“Progressive” is hardly a common adjective used in conjunction with the western genre, at least ones that are made in the classical (as opposed to revisionist) style. And yet that’s essentially what “The Magnificent Seven” is at its core. All things considered, Antoine Fuqua’s film is an emblematic Obama-era movie – if not in content, than at least in themes and representation.
Gone is the lone gunman or the reluctant savior of the John Wayne era. In comes the diverse band of outsiders who must collaborate and cooperate to save a small frontier town from hostile takeover. These gunslingers might not always see eye to eye, but they can unite over a common goal of helping out the endangered townspeople. Moreover, they do not just glide in as mercenary heroes; they also train the citizens to fight alongside them for control of their land. While they might lack funding, they more than compensate for that deficit with a surplus of ingenuity.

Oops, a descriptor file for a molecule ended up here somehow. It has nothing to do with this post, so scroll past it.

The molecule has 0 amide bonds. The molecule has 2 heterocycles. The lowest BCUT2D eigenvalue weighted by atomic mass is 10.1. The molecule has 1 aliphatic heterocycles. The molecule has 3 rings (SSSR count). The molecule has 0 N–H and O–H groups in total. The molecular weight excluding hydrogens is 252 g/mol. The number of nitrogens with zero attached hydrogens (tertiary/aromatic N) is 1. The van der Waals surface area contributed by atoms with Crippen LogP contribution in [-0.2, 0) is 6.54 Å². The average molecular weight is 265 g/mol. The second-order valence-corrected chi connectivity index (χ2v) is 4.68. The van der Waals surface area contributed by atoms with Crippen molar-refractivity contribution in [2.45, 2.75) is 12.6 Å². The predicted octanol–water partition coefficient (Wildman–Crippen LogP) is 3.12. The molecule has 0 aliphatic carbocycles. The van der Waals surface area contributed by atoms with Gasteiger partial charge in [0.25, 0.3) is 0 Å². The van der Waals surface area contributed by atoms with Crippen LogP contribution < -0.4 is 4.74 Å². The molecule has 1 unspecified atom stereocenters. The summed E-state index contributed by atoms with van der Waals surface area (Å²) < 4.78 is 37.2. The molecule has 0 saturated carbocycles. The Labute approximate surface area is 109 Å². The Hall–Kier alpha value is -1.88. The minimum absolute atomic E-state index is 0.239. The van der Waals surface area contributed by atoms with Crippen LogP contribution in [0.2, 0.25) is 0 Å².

The setup of the sometimes bitter racial, cultural and partisan divides from Nic Pizzolato and Richard Wenk’s script can get a bit tedious. But by the time the final battle for the heart and soul of Rose Creek arrives, all elements of “The Magnificent Seven” cohere. I found myself invested not only in the fate of the characters but also in the very ideals at stake. Both on and off the screen, that fight is far from settled. B /